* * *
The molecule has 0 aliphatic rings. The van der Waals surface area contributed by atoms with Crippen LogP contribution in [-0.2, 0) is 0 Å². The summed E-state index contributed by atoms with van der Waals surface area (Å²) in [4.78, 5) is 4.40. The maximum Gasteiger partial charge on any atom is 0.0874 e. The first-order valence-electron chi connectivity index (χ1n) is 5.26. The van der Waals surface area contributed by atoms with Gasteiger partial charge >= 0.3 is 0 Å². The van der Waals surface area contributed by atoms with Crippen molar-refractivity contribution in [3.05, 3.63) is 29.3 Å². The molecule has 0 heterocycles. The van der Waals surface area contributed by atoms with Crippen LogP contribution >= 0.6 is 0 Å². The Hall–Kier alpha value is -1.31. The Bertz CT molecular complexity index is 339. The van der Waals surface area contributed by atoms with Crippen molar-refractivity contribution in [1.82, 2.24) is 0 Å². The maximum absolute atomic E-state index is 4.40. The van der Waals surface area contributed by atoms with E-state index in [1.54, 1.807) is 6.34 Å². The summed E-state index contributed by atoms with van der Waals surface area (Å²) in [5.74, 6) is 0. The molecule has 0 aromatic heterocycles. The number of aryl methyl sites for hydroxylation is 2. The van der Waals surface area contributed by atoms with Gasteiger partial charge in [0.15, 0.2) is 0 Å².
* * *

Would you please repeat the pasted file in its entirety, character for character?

The molecule has 0 aliphatic rings. The van der Waals surface area contributed by atoms with Crippen LogP contribution in [-0.2, 0) is 0 Å². The summed E-state index contributed by atoms with van der Waals surface area (Å²) in [4.78, 5) is 4.40. The maximum Gasteiger partial charge on any atom is 0.0874 e. The first-order valence-electron chi connectivity index (χ1n) is 5.26. The van der Waals surface area contributed by atoms with Gasteiger partial charge >= 0.3 is 0 Å². The van der Waals surface area contributed by atoms with Crippen molar-refractivity contribution in [3.05, 3.63) is 29.3 Å². The molecule has 0 heterocycles. The van der Waals surface area contributed by atoms with Crippen LogP contribution >= 0.6 is 0 Å². The Hall–Kier alpha value is -1.31. The Bertz CT molecular complexity index is 339. The van der Waals surface area contributed by atoms with Crippen molar-refractivity contribution in [1.82, 2.24) is 0 Å². The maximum absolute atomic E-state index is 4.40. The van der Waals surface area contributed by atoms with E-state index in [1.54, 1.807) is 6.34 Å². The summed E-state index contributed by atoms with van der Waals surface area (Å²) in [5.74, 6) is 0. The molecule has 0 aromatic heterocycles. The number of aryl methyl sites for hydroxylation is 2. The van der Waals surface area contributed by atoms with Gasteiger partial charge in [0.15, 0.2) is 0 Å².